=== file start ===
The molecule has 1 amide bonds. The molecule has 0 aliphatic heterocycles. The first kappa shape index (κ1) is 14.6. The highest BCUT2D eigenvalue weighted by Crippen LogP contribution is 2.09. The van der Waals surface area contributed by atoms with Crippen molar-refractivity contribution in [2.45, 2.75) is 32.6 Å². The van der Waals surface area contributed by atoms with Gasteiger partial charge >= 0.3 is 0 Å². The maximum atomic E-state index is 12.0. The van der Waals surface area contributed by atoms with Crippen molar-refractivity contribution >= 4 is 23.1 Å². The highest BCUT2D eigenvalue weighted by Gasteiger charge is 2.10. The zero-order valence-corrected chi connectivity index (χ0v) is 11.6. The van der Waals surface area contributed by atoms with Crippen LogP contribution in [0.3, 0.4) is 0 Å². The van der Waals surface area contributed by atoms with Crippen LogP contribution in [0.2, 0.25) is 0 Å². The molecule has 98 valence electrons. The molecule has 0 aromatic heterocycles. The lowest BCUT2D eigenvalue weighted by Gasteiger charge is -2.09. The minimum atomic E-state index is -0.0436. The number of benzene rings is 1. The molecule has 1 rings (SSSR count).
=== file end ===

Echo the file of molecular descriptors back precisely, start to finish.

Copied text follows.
The molecule has 1 amide bonds. The molecule has 0 aliphatic heterocycles. The first kappa shape index (κ1) is 14.6. The highest BCUT2D eigenvalue weighted by Crippen LogP contribution is 2.09. The van der Waals surface area contributed by atoms with Crippen molar-refractivity contribution in [2.45, 2.75) is 32.6 Å². The van der Waals surface area contributed by atoms with Gasteiger partial charge >= 0.3 is 0 Å². The maximum atomic E-state index is 12.0. The van der Waals surface area contributed by atoms with Crippen molar-refractivity contribution >= 4 is 23.1 Å². The highest BCUT2D eigenvalue weighted by Gasteiger charge is 2.10. The zero-order valence-corrected chi connectivity index (χ0v) is 11.6. The van der Waals surface area contributed by atoms with Crippen LogP contribution in [0.3, 0.4) is 0 Å². The van der Waals surface area contributed by atoms with Crippen LogP contribution in [0.2, 0.25) is 0 Å². The molecule has 98 valence electrons. The molecule has 0 aromatic heterocycles. The lowest BCUT2D eigenvalue weighted by Gasteiger charge is -2.09. The minimum atomic E-state index is -0.0436. The number of benzene rings is 1. The molecule has 1 rings (SSSR count).